'Last chance' for Bristol abbatoir worker caught selling ecstasy at Clifton bar Mbargo
AN ABBATOIR worker caught selling ecstasy outside a Clifton night club has been spared immediate prison.
Andrew Robinson-Wildman was spotted doing a deal outside Mbargo bar by a city centre CCTV operator, Bristol Crown Court heard.
Police found he had sold one wrap, had five more on him and had more bags of the drug at home.
Robinson-Wildman, 25, of Kingsley House, Kingsley Road, Cotham, pleaded guilty to supplying the Class A drug MDMA, possession with intent to supply and simple possession.
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The court heard the ADHD sufferer was already the subject of a suspended jail term for affray.
Judge David Ticehurst revoked his previous sentence and handed him an 18-month sentence, suspended for two years.
The judge told him: "Those who deal in Class A drugs can expect only a prison sentence.
"If you let your parents down again, if you let yourself down again and if you let me down again you'll be back in front of me and I'll send you to prison for a minimum of 18 months."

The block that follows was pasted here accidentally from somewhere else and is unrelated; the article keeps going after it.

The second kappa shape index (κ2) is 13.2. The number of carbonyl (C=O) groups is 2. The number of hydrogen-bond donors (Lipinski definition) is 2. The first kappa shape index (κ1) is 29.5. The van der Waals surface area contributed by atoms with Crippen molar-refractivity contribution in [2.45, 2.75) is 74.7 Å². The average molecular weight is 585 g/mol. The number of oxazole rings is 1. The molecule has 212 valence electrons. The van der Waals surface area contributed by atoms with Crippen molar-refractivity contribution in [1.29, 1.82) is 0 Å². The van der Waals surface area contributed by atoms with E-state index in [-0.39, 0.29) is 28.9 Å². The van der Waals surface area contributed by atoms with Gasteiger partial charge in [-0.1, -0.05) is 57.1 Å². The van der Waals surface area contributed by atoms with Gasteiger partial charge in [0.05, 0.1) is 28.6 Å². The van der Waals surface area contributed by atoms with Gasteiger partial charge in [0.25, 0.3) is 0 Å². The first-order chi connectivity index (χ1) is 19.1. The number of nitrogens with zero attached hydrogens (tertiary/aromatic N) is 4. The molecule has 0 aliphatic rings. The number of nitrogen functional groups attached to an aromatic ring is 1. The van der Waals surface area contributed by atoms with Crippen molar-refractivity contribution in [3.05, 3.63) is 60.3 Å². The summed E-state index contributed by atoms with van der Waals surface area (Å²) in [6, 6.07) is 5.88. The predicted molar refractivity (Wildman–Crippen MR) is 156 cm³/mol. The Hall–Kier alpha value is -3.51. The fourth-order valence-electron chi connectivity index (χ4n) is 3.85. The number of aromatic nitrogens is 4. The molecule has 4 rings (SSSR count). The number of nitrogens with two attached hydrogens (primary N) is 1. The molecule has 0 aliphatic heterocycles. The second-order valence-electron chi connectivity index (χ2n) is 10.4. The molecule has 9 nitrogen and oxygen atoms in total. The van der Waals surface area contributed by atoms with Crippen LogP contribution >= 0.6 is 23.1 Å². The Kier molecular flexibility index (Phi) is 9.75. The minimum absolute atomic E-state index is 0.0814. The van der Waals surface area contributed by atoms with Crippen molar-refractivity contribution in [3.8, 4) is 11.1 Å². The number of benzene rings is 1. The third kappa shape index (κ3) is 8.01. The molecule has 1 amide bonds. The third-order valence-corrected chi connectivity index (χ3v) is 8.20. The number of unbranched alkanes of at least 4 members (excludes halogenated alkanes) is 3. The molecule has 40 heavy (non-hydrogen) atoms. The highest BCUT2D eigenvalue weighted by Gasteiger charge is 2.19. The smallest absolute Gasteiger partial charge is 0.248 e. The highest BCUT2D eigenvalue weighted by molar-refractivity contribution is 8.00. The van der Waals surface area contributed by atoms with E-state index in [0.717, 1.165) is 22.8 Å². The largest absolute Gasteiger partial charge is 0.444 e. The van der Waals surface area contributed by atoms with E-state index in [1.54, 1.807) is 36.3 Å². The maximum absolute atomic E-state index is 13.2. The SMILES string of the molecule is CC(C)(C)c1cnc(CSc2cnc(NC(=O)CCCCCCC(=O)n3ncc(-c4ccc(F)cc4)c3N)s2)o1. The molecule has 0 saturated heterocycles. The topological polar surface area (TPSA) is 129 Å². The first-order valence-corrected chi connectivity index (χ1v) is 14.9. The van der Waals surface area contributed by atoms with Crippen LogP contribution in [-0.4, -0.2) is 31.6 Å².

Robinson-Wildman was also given two years' supervision and told to do 240 hours of unpaid work.
He had £54 confiscated and was ordered to pay £200 court costs, which the judge suggested could be funded by giving up smoking.
Richard Posner, prosecuting, said Robinson-Wildman told police he bought MDMA for his own use and weighing scales at his home were simply for him to check the weight of drugs he bought.
He explained how he ran low on cash and sold one bag for £14.
The court was told he had eight previous convictions for 13 offences and was in breach of a six-month jail term, suspended for two years.
Jonathan Stanniland, defending, said the most important piece of mitigation was his client's early guilty plea.
He said: "He's not a 'Champagne Charlie' who spends his time in Clifton night clubs. He's been living a modest life, working extremely hard.
"He has extremely supportive friends and family, particularly his mother who has supported him throughout."
Mr Stanniland said his client's severe ADHD and learning difficulties had contributed to him making bad decisions under pressure and letting himself down.